Today is day 10 of National Health Blog Month from Wego Health. Today’s topic: Should people post about their (or their loved ones) health on Facebook?
Last fall, my friend and fellow Syracuse alum Chris Pollone had the worst headache traveling back to Birmingham following Alabama’s win over Arkansas. He went ended up in Little Rock where they discovered he had a brain tumor. A few days later, surgery, and just three weeks later he was back on TV; six weeks later back in the press box covering Alabama’s National Championship run.
Along the way, Chris was on Facebook and Twitter (man’s a tweeting fool! But then again most journalists are). He tweeted game comments from his hospital bed, but he also used to it keep everyone updated on his condition.
In a world where our “friends” can follow our every move via social media, Chris let his friends, family and viewers in the loop. He shared his reasons for his “hospital play by play” with me:
“I consider my twitter/facebook followers to be extended friends/family and it helped to feel like I had extended support. Also, as an on-air personality, I hate it when people just “disappear” from air for extended periods of time without explanation, and where it wasn’t something intensely private like a death or crime, etc. I didn’t feel like it was necessary to keep this private. As someone who had never been hospitalized, I found the experience to be very interesting, and I thought my Twitter/Facebook peeps would find it interesting, too. I generally am open with my followers on most aspects of my life from news, to sports, to what I’m eating or watching, so why would I close off the world now? Also, I tend to Tweet or post on FB when I’m bored, and I had plenty of downtime during my hospitalization and the time after that, so a lot of it popped out organically.”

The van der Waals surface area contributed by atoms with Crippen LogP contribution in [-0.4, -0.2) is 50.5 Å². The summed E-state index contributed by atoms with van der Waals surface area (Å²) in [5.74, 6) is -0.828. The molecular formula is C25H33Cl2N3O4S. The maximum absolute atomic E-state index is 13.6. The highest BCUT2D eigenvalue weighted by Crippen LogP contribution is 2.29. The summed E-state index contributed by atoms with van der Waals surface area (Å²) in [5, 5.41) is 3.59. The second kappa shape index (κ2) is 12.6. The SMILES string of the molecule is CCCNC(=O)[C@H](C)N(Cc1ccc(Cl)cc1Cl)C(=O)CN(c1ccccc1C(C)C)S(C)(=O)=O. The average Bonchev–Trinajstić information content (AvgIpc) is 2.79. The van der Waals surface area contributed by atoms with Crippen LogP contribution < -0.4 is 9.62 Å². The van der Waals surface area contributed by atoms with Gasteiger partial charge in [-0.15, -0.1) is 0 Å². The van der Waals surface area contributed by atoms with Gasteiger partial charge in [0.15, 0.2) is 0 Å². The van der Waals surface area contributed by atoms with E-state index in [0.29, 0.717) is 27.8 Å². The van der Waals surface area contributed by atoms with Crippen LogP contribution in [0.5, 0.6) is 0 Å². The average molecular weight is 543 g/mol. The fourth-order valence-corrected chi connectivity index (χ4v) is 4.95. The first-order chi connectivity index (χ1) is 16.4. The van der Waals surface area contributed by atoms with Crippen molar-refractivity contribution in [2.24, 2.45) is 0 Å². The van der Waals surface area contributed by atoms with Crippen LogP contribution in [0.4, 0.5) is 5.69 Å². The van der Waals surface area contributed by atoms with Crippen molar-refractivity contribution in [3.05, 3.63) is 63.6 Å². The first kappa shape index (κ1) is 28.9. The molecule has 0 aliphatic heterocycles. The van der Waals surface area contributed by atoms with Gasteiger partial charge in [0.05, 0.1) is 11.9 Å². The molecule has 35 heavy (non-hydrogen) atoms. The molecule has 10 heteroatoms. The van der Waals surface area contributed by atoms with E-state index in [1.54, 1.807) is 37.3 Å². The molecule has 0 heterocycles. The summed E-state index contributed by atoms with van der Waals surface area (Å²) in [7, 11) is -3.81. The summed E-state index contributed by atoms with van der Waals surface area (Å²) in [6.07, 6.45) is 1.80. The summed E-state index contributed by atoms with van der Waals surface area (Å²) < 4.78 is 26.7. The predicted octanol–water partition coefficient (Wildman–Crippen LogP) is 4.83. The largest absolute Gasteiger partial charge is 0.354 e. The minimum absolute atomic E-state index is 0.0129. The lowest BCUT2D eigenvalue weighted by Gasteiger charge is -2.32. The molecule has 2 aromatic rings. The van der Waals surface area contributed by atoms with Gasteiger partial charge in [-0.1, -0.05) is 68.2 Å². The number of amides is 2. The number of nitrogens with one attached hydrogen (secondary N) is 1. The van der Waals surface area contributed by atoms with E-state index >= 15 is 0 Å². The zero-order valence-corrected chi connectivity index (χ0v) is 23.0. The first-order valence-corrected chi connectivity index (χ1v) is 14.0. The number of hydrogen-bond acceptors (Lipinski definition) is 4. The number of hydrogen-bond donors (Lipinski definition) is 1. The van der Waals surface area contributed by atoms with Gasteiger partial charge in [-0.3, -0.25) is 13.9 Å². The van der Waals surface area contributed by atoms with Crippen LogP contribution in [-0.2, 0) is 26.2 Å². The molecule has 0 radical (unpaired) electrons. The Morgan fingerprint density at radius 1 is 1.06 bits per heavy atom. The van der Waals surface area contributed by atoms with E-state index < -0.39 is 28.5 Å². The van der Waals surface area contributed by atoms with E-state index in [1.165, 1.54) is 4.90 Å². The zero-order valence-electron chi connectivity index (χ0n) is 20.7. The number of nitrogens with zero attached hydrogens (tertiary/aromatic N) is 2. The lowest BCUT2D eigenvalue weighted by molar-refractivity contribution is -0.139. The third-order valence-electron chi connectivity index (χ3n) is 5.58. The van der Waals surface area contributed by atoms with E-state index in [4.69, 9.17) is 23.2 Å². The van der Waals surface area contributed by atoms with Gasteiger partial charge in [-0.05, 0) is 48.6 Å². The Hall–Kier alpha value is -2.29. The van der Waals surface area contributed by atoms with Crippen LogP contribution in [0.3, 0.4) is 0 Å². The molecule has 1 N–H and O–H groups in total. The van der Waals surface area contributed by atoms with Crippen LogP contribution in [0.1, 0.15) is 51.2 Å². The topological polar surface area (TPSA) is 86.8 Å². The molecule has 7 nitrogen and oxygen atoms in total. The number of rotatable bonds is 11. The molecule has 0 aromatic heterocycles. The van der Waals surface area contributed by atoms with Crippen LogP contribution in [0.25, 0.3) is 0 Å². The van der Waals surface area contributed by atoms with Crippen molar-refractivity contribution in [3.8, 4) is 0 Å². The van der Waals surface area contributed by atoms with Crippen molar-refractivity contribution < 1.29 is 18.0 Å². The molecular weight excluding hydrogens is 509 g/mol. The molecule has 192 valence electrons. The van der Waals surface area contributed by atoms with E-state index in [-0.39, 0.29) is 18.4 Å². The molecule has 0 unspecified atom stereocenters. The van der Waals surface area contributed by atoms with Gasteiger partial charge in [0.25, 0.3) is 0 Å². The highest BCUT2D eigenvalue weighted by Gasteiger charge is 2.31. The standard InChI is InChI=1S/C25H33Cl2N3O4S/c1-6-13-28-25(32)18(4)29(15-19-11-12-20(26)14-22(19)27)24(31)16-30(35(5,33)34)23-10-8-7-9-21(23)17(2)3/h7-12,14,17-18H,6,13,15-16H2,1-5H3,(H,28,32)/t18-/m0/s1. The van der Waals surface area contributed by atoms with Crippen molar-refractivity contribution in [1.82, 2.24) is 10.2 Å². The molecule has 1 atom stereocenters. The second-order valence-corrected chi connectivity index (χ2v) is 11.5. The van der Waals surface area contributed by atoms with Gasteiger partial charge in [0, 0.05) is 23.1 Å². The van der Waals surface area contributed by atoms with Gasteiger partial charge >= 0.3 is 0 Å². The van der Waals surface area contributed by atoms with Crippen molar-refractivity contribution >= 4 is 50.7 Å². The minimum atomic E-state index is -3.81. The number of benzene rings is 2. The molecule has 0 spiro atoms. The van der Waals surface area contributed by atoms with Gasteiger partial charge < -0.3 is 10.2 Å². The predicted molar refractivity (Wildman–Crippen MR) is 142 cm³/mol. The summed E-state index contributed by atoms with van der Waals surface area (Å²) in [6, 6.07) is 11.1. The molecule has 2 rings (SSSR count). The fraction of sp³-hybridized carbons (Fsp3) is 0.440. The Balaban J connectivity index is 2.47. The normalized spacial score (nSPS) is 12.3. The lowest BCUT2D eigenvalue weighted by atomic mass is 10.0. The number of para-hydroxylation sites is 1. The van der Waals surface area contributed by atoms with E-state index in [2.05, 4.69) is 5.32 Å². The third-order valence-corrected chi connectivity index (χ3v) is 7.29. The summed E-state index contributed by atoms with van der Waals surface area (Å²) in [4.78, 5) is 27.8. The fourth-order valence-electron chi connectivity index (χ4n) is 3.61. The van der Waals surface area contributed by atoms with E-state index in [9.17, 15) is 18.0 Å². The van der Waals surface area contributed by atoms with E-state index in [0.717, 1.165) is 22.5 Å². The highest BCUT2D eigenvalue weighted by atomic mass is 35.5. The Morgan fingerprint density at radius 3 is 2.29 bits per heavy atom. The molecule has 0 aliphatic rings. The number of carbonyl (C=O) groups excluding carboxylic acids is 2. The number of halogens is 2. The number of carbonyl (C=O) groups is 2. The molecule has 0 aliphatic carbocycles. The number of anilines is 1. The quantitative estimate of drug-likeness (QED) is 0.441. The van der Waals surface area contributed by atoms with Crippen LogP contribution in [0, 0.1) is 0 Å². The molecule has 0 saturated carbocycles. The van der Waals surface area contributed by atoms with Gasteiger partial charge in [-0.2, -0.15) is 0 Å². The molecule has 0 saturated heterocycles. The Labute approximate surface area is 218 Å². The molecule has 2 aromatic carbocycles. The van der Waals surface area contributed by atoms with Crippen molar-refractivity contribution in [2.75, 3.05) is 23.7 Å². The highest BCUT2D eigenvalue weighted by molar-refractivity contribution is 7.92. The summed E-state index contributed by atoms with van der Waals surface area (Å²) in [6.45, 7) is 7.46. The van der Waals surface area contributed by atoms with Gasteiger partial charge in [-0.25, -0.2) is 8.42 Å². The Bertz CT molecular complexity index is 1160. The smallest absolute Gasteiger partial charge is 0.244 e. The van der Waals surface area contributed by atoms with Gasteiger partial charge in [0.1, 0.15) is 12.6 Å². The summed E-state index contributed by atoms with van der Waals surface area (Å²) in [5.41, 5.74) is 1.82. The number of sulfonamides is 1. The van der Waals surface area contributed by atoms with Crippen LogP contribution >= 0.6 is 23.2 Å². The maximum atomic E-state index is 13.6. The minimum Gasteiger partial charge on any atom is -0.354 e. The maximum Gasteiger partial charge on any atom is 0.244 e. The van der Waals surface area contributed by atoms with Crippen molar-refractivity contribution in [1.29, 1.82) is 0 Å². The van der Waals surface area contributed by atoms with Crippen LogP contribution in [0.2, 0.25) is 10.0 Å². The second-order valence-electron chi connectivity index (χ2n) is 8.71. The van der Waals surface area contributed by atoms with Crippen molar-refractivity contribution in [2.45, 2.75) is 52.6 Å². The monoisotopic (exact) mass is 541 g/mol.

I remember seeing the tweets and retweets and extended Facebook comments and thinking how wonderful to have so many people in your corner.
I never share my health on Facebook. Actually when I posted my blog the other day to the Wego Health Event page I didn’t realize it would show up one everyone’s timeline! (I hid it from my own immediately) I am perfectly fine with strangers reading about my fight with lupus but for some reason I have a very hard time letting those close to me know exactly how I’m feeling.
Chris’ experience is vastly different, in that his brain tumor is gone and he had never experienced something so serious with his health. For me, it’s a constant battle. I don’t know if taking over people’s social media feeds with my health is a good thing. I’m also not as funny as Chris; even battling a brain tumor he kept it light and was cracking jokes and posting sarcastic tweets every day. Props to Chris, for not only surviving a brain tumor hundreds of miles from home, but for staying positive throughout the entire ordeal.
For me, I’ll stick to this little blog and leave the very personal Facebook and Twitter posts for everyone else.